1. What is your favourite genre to read?
Fiction; and within fiction, I’m a promiscuous reader.

2. What was the first book that you read?
I’m quite sure it was Roald Dahl- something a bit dark and ironic like The Twits.

3. What book are you reading currently?
I’m always reading quite a few books simultaneously. Currently, I'm reading:
Djinn Patrol on the Purple Line by Deepa Anappara- Normal People by Sally Rooney- Such a Fun Age by Kiley Reid- The Twice-Born by Aatish Taseer

4. What books can be found on your nightstand?
Normally books that deal with spirituality and Buddhism. My husband has recently been introduced to Nicheren Buddhism, so I’ve been flipping through his copy of Happiness by Daisaku Ikeda, but my favoured masters are Osho and Jack Kornfield. And Pema Chodron’s When Things Fall Apart is an absolute classic that should be returned to again and again.

5. One great writer/ novelist that you admire the most?
I’m really hard pressed to answer that, but the first that comes to mind is my beloved Pico Iyer. There’s something spiritual in his prose that I can’t put my finger on. He has such a fine catalogue of work to chose from.

6. One book you would choose to be stuck with on a deserted island?
Another truly unfair question, but I’d go with Midnight’s Children by Salman Rushdie. And inside Midnight’s Children would be a copy of the Old Man and the Sea by Ernest Hemingway. Two opposite ends of the spectrum, literature wise. If my kids were with me, it would be different: Conscious Parenting by Shefali Tsabary and the Collected Works of Ramana Maharishi to give me perspective.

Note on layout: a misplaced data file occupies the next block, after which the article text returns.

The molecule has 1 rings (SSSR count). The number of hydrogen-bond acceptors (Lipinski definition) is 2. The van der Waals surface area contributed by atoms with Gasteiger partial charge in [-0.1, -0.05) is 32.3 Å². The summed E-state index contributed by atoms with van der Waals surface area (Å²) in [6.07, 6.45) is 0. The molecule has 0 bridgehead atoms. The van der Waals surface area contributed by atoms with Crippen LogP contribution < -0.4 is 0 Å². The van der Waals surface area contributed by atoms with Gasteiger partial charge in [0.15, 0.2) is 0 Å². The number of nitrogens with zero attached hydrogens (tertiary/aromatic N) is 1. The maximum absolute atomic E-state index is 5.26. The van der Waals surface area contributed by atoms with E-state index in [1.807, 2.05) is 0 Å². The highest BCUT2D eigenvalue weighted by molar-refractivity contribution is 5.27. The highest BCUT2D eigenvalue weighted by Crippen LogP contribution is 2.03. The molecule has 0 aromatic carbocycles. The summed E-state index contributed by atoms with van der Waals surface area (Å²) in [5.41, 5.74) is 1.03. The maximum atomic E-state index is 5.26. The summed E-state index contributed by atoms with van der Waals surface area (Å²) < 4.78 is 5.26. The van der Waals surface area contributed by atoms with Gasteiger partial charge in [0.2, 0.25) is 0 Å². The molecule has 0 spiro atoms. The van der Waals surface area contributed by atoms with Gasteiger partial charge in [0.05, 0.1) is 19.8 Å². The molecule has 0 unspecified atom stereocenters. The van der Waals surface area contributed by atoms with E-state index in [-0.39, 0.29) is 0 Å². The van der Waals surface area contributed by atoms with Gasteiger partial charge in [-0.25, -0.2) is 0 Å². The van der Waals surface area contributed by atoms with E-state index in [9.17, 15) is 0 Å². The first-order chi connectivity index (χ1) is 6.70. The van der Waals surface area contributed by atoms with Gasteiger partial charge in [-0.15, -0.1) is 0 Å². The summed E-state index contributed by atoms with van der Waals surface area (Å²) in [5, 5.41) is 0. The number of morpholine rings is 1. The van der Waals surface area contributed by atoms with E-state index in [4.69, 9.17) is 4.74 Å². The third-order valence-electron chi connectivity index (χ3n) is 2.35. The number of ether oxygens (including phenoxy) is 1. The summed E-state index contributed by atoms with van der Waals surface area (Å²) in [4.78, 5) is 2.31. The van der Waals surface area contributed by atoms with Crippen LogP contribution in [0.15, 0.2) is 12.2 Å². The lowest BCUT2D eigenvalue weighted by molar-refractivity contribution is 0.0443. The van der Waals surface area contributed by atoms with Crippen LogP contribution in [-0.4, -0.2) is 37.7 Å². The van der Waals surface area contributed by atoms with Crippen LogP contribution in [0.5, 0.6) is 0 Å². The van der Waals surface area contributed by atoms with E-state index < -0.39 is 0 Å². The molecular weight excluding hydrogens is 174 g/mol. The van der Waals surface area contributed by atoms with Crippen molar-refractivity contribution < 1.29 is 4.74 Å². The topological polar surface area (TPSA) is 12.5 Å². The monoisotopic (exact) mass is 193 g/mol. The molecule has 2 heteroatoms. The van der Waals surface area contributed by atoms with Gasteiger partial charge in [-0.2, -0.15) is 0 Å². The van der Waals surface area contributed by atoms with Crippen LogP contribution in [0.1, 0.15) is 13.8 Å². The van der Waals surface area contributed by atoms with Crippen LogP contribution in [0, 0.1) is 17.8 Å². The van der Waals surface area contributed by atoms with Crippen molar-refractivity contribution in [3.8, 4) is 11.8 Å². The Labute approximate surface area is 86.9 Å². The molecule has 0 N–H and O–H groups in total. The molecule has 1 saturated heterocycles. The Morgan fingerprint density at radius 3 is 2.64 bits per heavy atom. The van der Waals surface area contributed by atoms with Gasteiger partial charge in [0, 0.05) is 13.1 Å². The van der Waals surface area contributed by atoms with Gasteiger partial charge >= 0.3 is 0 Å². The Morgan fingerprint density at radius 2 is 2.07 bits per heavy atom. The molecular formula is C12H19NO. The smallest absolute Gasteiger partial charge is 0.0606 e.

7. What is the one book you wish you had written?
I have two: Educated by Tara Westover and Less by Andrew Sean Greer.

8. What was the last book that made you cry/emotional?
I’d say The Far Field by Madhuri Vijay.

9. If you had a book club, what would it be reading- and why?
Honestly, I’m a magpie, I gravitate towards all sorts of fiction. A book club is great when you are exposed to books one normally would not read. I would probably be a pusher though: Deborah Levy, Rachel Cusk and Jeanette Winterson are my go to writers, who are still prolific.

10. What advice would you give to an aspiring writer?
If you are not writing everyday, or thinking of writing, or reading obsessively, find something else to do. If you are- you’re a writer and don’t let anyone else tell you otherwise.

Lisa's latest book Close to the Bone is an unflinching, deeply moving account of her life, tracing her childhood in Canada as the biracial daughter of an Indian man and a Polish woman, her rise as a popular Bollywood star and her battle with a rare, incurable cancer. At once funny, charming and gut-wrenchingly honest, Close to the Bone is Lisa Ray's brave and inspiring story of a life lived on her own terms.